I found a couple of articles about stretching or mobilization on muscle activation, and ROM that I thought to be worthy of sharing!
Here are the sources:
- Santos CX, Beltrão NB, Pirauá ALT, Durigan JLQ, Behm D, de Araújo RC. Static Stretching Intensity Does Not Influence Acute Range of Motion, Passive Torque, and Muscle Architecture. J Sport Rehabil. 2019 Mar 3:1-6.
- Pfluegler G, Kasper J, Luedtke K. The immediate effects of passive joint mobilisation on local muscle function. A systematic review of the literature. Musculoskelet Sci Pract. 2020 Feb;45:102106.
The first study looked at the intensity of stretching and whether stretching at a low intensity (a grade 1 – 2 out of 10 for ‘discomfort & tension’) compared to a high intensity (grade 9 – 10) had more of an impact on the range of motion (ROM), passive torque, and muscle architecture. The results of this study were:
- •Performing stretching exercises at high or low intensity acutely promotes similar gains in flexibility, that is, there are short-term/immediate gains in ROM but does not modify passive torque and muscle architecture.
The second study is a systematic review. The main findings:
- •There is a moderate level of evidence that joint mobilisation immediately decreases the activation of superficial muscles during low load conditions in symptomatic individuals.
- •For asymptomatic individuals, there is a low level of evidence that passive joint mobilisation improves maximum muscle strength when compared to sham mobilisation, opposed to a very low level of evidence suggesting no effect in symptomatic individuals.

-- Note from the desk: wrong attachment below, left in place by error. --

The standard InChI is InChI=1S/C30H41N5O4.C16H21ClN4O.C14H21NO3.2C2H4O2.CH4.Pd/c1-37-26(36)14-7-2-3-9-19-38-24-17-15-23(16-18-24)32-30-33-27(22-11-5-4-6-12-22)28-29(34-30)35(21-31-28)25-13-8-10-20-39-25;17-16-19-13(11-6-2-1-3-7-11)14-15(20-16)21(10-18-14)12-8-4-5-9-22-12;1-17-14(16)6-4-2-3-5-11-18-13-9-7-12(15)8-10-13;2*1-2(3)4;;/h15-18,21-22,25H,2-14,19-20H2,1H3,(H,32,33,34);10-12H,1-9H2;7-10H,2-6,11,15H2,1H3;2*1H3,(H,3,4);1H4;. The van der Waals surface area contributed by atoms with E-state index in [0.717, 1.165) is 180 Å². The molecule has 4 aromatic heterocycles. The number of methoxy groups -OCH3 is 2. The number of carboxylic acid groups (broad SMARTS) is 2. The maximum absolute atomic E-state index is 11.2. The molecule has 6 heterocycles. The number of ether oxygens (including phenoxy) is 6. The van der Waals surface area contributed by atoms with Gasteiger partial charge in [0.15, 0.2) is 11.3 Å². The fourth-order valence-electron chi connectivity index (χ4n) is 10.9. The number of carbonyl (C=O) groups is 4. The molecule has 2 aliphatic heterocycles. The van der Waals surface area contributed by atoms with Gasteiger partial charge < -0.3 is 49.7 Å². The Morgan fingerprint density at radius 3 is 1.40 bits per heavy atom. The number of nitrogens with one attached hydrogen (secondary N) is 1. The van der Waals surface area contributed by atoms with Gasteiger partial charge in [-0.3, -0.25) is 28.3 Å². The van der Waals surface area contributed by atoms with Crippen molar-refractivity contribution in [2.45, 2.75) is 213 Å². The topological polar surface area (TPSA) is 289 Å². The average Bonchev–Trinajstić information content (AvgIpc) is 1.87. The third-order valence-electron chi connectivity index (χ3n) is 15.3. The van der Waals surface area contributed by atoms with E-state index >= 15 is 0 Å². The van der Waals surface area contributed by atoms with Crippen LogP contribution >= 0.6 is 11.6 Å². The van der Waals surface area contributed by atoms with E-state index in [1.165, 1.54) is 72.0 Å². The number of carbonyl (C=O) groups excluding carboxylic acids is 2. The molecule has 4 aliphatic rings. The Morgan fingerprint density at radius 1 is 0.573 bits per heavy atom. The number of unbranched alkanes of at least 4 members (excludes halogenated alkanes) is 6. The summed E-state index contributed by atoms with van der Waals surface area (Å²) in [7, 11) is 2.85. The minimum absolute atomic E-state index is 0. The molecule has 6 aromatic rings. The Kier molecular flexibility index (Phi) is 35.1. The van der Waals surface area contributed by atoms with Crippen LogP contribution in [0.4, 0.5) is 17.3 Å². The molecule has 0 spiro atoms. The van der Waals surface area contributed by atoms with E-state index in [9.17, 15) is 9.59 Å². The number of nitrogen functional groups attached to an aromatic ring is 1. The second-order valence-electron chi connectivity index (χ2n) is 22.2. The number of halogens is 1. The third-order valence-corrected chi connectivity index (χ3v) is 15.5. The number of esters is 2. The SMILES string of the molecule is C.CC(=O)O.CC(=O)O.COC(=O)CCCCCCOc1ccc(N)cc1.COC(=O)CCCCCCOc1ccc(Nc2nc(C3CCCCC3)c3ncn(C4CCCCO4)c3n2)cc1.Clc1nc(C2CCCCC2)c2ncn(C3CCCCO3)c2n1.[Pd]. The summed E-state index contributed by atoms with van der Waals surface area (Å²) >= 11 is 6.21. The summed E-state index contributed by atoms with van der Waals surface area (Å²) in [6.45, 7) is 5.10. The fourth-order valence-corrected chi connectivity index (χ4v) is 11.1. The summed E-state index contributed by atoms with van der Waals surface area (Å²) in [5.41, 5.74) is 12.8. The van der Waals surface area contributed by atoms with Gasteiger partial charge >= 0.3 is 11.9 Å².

- •The five studies reporting data on both, changes in muscle function as well as changes in pain, suggest that other, not pain-related mechanisms may play an important role regarding the reported improvement in muscle function.
So, if we think about this in our canine patients, it’s reassuring to know that you don’t have to abide by the ‘more is better’ principle. Comfort should be key. Not only is this good for us, the rehab practitioners, but also for the pet owners who might be less inclined to stretch to point that we might feel comfortable stretching the patient.
The review study is a bit more complicated, or shall we say interesting, to dissect. So, if mobilizing a painful joint causes muscle inhibition, then we should think about using this treatment technique post-exercise within a treatment session. We should also be concerned about mobilizing a joint immediately before a training or competition scenario. The latter is something that I have advised clients of for years now. What we don’t know is for how long is the muscle activation decreased after a joint mobilization. Stretching can inhibit muscle function for up to 1 hour (or more…), is this the same with joint mobilizations? I would be inclined to guess it to be similar.
All in all, these two studies give you some nice little ‘knowledge nuggets’ to tuck away for a time when you are presented with a case or scenario where they might come in handy to know!
On that note, have a smart week ahead!